By Tuesday morning, research for Rachel’s article done, Matt’s survey of Bolivian infrastructure complete, and Wild Rovered out, we were excited to be heading to our next destination, Coroico — a little town nestled amongst the mountains north of La Paz (but at only 1,525 metres, much better weather.)
We loved Coroico, which apart from being the end of “Death Road”, is an overlooked stop on the traveller trail. Cloud forest is magical, and the sounds of insects and birds all around made a welcome break from the chaos of La Paz.
We stayed in a great hostel with massive gardens up in the hills. We saw condors swooping about and they were massive, we also saw some of the birds we’d spotted when we first went to the Amazon. They are black and yellow and sound like idiots.
Later, we went to a waterfall, which despite the relatively low amount of water (as it is the end of the dry season), was fun to splash around in.
Although, we have to confess it was a little less idyllic than the photo suggests, as it had a bit of a sad man-made pool at the bottom of it.
Suitably blissed out, we headed to the Plaza to catch our bus to La Paz.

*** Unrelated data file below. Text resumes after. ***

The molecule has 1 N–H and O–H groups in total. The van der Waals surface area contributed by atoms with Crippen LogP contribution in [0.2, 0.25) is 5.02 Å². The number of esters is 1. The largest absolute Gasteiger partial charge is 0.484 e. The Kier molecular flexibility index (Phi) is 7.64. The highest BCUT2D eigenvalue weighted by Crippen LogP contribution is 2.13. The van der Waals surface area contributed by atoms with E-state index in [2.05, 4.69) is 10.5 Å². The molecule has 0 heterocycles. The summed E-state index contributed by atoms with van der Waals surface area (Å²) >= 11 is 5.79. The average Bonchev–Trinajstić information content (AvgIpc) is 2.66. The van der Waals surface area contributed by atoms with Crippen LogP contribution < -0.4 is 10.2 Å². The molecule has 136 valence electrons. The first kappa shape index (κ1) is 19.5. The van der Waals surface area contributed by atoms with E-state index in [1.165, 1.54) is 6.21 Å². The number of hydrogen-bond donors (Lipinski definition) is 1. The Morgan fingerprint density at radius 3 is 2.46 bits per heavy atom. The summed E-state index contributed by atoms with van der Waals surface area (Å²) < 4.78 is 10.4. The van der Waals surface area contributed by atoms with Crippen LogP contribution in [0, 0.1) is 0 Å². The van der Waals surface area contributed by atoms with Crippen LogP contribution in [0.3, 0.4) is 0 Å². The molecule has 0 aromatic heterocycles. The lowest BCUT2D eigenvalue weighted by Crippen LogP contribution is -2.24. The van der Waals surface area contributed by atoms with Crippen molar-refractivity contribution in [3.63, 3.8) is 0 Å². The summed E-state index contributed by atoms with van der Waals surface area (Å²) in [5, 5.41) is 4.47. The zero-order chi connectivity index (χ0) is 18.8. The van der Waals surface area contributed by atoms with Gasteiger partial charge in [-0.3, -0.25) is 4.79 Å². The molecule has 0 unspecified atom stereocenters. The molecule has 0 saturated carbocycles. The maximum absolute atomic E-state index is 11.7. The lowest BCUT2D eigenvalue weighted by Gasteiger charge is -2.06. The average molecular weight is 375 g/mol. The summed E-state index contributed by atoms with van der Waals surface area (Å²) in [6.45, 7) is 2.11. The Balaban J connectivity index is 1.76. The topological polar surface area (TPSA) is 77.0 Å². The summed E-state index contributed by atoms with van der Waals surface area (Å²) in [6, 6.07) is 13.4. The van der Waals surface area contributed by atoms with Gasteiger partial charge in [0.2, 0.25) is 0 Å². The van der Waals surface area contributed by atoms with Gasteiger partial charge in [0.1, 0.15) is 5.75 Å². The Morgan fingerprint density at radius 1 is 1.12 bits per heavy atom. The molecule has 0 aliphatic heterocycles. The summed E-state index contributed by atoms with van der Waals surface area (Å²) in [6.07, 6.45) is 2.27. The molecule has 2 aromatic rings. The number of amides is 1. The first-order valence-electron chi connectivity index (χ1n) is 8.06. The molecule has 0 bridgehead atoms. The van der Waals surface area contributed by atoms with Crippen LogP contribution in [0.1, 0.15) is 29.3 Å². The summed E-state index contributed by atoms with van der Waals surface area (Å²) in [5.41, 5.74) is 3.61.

There was a lot going on in the Plaza of a small town for a Thursday morning.
There was some sort of kid’s fair going on. Matt tried to buy an empanada (traditional Bolivian pastry) from one of the stalls, but was informed it was made of hula-hoops and not for sale.
Whilst Matt was off trying to buy hula-hoop pastries, Rachel witnessed a protest consisting of 40 or so middle aged Bolivian woman banging on pans and demanding more water.
The area around La Paz is facing a water crisis due to global warming melting the traditional source of water from the surrounding mountains.
At the same time, a group of young boys was playing football with a ping pong ball next to Rachel and kicked her upwards of 15 times.
It was time for us to go.
After a terrifying (Matt says it was “fun”) ride back to La Paz, on mountain roads where the fog was so thick you couldn’t see a few metres in front, we went to the next bus station to purchase our tickets for the EIGHTEEN HOUR bus ride to Santa Cruz (it took nineteen).
Jungle, here we come.